Upasana Ganguly, Sankha Shubhra Chakrabarti, Upinder Kaur, Anwesha Mukherjee and Sasanka Chakrabarti* Pages 1086 - 1097 ( 12 )
Background: There is a growing body of evidence in animal and cell based models of Parkinson's disease (PD) to suggest that overexpression and / or abnormal accumulation and aggregation of α-synuclein can trigger neuronal death. This important role of α-synuclein in PD pathogenesis is supported by the fact that duplication, triplication and mutations of α-synuclein gene cause familial forms of PD.
Methods: A review of literature was performed by searching PubMed and Google Scholar for relevant articles highlighting the pathogenic role of α-synuclein and the potential therapeutic implications of targeting various pathways related to this protein.
Results: The overexpression and accumulation of α-synuclein within neurons may involve both transcriptional and post-transcriptional mechanisms including a decreased degradation of the protein through proteasomal or autophagic processes. The mechanisms of monomeric α-synuclein aggregating to oligomers and fibrils have been investigated intensively, but it is still not certain which form of this natively unfolded protein is responsible for toxicity. Likewise the proteotoxic pathways induced by α- synuclein leading to neuronal death are not elucidated completely but mitochondrial dysfunction, endoplasmic reticulum (ER) stress and altered ER-golgi transport may play crucial roles in this process. At the molecular level, the ability of α-synuclein to form pores in biomembranes or to interact with specific proteins of the cell organelles and the cytosol could be determining factors in the toxicity of this protein.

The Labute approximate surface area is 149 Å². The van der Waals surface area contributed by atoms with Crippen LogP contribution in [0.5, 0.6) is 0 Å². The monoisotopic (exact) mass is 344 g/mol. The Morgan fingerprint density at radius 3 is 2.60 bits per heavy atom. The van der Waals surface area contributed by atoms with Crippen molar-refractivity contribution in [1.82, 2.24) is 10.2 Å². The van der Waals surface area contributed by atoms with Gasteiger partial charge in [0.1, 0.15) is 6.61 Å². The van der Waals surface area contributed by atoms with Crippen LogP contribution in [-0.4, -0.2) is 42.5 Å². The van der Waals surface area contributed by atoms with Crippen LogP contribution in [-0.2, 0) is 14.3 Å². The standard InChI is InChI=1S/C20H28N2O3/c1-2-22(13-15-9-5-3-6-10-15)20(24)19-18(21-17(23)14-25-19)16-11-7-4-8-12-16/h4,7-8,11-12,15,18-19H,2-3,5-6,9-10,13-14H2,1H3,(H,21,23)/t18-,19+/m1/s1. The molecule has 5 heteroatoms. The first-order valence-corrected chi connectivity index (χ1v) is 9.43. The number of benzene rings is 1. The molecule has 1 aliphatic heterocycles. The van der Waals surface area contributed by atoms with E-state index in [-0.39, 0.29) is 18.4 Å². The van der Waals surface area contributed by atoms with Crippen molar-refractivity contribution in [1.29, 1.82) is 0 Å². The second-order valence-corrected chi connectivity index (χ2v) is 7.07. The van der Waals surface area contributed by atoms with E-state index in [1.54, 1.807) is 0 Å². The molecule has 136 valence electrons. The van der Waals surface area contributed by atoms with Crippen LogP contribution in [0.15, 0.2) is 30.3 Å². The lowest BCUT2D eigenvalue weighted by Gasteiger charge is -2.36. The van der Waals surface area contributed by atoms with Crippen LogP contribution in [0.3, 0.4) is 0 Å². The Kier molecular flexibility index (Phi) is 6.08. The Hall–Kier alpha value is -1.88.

Conclusion: Despite many limitations in our present knowledge of physiological and pathological functions of α-synuclein, it appears that this protein may be a target for the development of neuroprotective drugs against PD. This review has discussed many such potential drugs which prevent the expression, accumulation and aggregation of α-synuclein or its interactions with mitochondria or ER and thereby effectively abolish α-synuclein mediated toxicity in different experimental models.
α-Synuclein, autophagy, proteasomal degradation, mitochondrial dysfunction, chaperone, endoplasmic reticulum stress, Parkinson's disease, microRNA, neuroprotective therapy.
Department of Biochemistry, Institute of Post-graduate Medical Education and Research, Kolkata, Division of Geriatrics, Department of General Medicine, Institute of Medical Sciences, Banaras Hindu University, Varanasi, Division of Geriatrics, Department of General Medicine, Institute of Medical Sciences, Banaras Hindu University, Varanasi, Department of Biochemistry, ICARE Institute of Medical Sciences and Research, Haldia, Department of Biochemistry, ICARE Institute of Medical Sciences and Research, Haldia